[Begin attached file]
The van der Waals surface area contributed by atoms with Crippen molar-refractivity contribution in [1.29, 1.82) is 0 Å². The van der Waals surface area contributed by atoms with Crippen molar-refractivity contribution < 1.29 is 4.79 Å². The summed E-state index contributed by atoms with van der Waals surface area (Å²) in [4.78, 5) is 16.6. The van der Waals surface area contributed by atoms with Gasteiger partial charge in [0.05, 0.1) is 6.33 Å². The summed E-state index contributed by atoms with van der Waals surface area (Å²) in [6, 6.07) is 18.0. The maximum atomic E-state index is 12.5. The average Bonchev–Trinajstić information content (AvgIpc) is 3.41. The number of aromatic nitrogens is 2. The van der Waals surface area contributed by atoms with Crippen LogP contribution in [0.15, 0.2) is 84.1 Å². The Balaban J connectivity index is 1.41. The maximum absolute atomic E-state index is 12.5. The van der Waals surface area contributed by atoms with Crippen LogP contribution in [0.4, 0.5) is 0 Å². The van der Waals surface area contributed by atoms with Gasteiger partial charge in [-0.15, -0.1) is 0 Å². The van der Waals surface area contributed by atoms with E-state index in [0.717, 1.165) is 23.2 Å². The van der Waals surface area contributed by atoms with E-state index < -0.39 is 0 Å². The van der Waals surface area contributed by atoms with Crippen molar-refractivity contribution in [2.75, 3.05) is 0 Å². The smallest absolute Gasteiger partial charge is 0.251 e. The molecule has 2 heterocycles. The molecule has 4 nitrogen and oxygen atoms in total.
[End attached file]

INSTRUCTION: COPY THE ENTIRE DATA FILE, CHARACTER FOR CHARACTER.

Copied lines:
The van der Waals surface area contributed by atoms with Crippen molar-refractivity contribution in [1.29, 1.82) is 0 Å². The van der Waals surface area contributed by atoms with Crippen molar-refractivity contribution < 1.29 is 4.79 Å². The summed E-state index contributed by atoms with van der Waals surface area (Å²) in [4.78, 5) is 16.6. The van der Waals surface area contributed by atoms with Gasteiger partial charge in [0.05, 0.1) is 6.33 Å². The summed E-state index contributed by atoms with van der Waals surface area (Å²) in [6, 6.07) is 18.0. The maximum atomic E-state index is 12.5. The average Bonchev–Trinajstić information content (AvgIpc) is 3.41. The number of aromatic nitrogens is 2. The van der Waals surface area contributed by atoms with Crippen LogP contribution in [0.15, 0.2) is 84.1 Å². The Balaban J connectivity index is 1.41. The maximum absolute atomic E-state index is 12.5. The van der Waals surface area contributed by atoms with Crippen LogP contribution in [0.4, 0.5) is 0 Å². The van der Waals surface area contributed by atoms with Gasteiger partial charge in [-0.15, -0.1) is 0 Å². The van der Waals surface area contributed by atoms with E-state index in [0.717, 1.165) is 23.2 Å². The van der Waals surface area contributed by atoms with E-state index < -0.39 is 0 Å². The van der Waals surface area contributed by atoms with Crippen molar-refractivity contribution in [2.75, 3.05) is 0 Å². The smallest absolute Gasteiger partial charge is 0.251 e. The molecule has 2 heterocycles. The molecule has 4 nitrogen and oxygen atoms in total.